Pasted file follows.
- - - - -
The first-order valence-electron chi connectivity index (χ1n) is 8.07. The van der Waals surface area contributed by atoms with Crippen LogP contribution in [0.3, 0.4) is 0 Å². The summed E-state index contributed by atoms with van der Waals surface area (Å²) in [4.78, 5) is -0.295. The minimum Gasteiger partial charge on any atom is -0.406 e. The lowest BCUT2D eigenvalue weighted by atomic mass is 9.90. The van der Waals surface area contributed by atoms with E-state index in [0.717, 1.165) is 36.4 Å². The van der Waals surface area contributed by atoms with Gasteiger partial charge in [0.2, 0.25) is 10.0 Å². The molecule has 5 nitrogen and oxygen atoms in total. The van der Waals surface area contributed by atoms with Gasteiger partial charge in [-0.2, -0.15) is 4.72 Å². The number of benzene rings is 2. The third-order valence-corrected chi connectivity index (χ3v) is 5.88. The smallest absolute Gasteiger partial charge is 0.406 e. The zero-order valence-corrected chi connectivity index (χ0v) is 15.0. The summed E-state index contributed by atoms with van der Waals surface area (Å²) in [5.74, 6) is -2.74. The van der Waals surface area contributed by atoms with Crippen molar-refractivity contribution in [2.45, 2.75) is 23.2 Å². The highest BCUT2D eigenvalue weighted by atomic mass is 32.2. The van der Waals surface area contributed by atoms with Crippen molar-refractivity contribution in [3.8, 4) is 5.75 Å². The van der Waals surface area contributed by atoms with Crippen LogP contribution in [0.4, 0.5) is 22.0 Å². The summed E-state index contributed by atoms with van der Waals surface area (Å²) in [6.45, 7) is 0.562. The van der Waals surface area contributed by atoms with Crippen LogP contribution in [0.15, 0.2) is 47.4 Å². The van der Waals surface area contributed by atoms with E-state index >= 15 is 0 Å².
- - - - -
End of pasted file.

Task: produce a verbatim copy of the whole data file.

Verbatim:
The first-order valence-electron chi connectivity index (χ1n) is 8.07. The van der Waals surface area contributed by atoms with Crippen LogP contribution in [0.3, 0.4) is 0 Å². The summed E-state index contributed by atoms with van der Waals surface area (Å²) in [4.78, 5) is -0.295. The minimum Gasteiger partial charge on any atom is -0.406 e. The lowest BCUT2D eigenvalue weighted by atomic mass is 9.90. The van der Waals surface area contributed by atoms with E-state index in [0.717, 1.165) is 36.4 Å². The van der Waals surface area contributed by atoms with Gasteiger partial charge in [0.2, 0.25) is 10.0 Å². The molecule has 5 nitrogen and oxygen atoms in total. The van der Waals surface area contributed by atoms with Gasteiger partial charge in [-0.2, -0.15) is 4.72 Å². The number of benzene rings is 2. The third-order valence-corrected chi connectivity index (χ3v) is 5.88. The smallest absolute Gasteiger partial charge is 0.406 e. The zero-order valence-corrected chi connectivity index (χ0v) is 15.0. The summed E-state index contributed by atoms with van der Waals surface area (Å²) in [5.74, 6) is -2.74. The van der Waals surface area contributed by atoms with Crippen molar-refractivity contribution in [2.45, 2.75) is 23.2 Å². The highest BCUT2D eigenvalue weighted by atomic mass is 32.2. The van der Waals surface area contributed by atoms with Crippen molar-refractivity contribution in [3.8, 4) is 5.75 Å². The van der Waals surface area contributed by atoms with Crippen LogP contribution in [0.4, 0.5) is 22.0 Å². The summed E-state index contributed by atoms with van der Waals surface area (Å²) in [6.45, 7) is 0.562. The van der Waals surface area contributed by atoms with Crippen LogP contribution in [0.15, 0.2) is 47.4 Å². The van der Waals surface area contributed by atoms with E-state index >= 15 is 0 Å².